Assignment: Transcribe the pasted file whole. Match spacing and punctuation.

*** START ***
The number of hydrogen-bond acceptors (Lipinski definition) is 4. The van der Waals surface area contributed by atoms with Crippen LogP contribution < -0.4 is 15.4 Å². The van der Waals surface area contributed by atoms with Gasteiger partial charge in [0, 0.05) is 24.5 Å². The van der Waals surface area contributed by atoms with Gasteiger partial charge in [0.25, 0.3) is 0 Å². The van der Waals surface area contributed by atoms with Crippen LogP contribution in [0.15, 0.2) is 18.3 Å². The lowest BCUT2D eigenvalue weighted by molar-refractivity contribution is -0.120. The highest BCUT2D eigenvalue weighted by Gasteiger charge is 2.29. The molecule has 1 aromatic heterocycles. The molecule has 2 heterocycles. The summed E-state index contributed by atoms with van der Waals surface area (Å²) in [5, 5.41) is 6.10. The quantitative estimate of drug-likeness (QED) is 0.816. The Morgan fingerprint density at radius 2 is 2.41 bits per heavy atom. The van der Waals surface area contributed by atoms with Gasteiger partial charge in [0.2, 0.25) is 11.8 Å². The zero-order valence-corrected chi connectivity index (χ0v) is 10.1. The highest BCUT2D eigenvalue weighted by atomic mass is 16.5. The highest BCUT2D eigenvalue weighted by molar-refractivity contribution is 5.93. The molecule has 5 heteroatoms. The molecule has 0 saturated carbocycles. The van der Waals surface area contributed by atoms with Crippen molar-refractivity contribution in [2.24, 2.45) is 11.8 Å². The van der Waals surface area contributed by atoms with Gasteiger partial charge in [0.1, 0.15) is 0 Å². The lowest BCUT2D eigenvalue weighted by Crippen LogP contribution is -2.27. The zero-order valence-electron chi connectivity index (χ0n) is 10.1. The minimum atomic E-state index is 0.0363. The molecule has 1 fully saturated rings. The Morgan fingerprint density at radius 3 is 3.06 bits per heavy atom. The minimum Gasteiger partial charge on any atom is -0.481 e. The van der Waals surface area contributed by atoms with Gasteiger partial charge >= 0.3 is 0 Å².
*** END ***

The number of hydrogen-bond acceptors (Lipinski definition) is 4. The van der Waals surface area contributed by atoms with Crippen LogP contribution < -0.4 is 15.4 Å². The van der Waals surface area contributed by atoms with Gasteiger partial charge in [0, 0.05) is 24.5 Å². The van der Waals surface area contributed by atoms with Gasteiger partial charge in [0.25, 0.3) is 0 Å². The van der Waals surface area contributed by atoms with Crippen LogP contribution in [0.15, 0.2) is 18.3 Å². The lowest BCUT2D eigenvalue weighted by molar-refractivity contribution is -0.120. The highest BCUT2D eigenvalue weighted by Gasteiger charge is 2.29. The molecule has 1 aromatic heterocycles. The molecule has 2 heterocycles. The summed E-state index contributed by atoms with van der Waals surface area (Å²) in [5, 5.41) is 6.10. The quantitative estimate of drug-likeness (QED) is 0.816. The Morgan fingerprint density at radius 2 is 2.41 bits per heavy atom. The van der Waals surface area contributed by atoms with Gasteiger partial charge in [0.2, 0.25) is 11.8 Å². The zero-order valence-corrected chi connectivity index (χ0v) is 10.1. The highest BCUT2D eigenvalue weighted by atomic mass is 16.5. The highest BCUT2D eigenvalue weighted by molar-refractivity contribution is 5.93. The molecule has 5 heteroatoms. The molecule has 0 saturated carbocycles. The van der Waals surface area contributed by atoms with Crippen molar-refractivity contribution in [2.24, 2.45) is 11.8 Å². The van der Waals surface area contributed by atoms with Gasteiger partial charge in [0.1, 0.15) is 0 Å². The lowest BCUT2D eigenvalue weighted by Crippen LogP contribution is -2.27. The zero-order valence-electron chi connectivity index (χ0n) is 10.1. The minimum atomic E-state index is 0.0363. The molecule has 1 fully saturated rings. The Morgan fingerprint density at radius 3 is 3.06 bits per heavy atom. The minimum Gasteiger partial charge on any atom is -0.481 e. The van der Waals surface area contributed by atoms with Gasteiger partial charge >= 0.3 is 0 Å².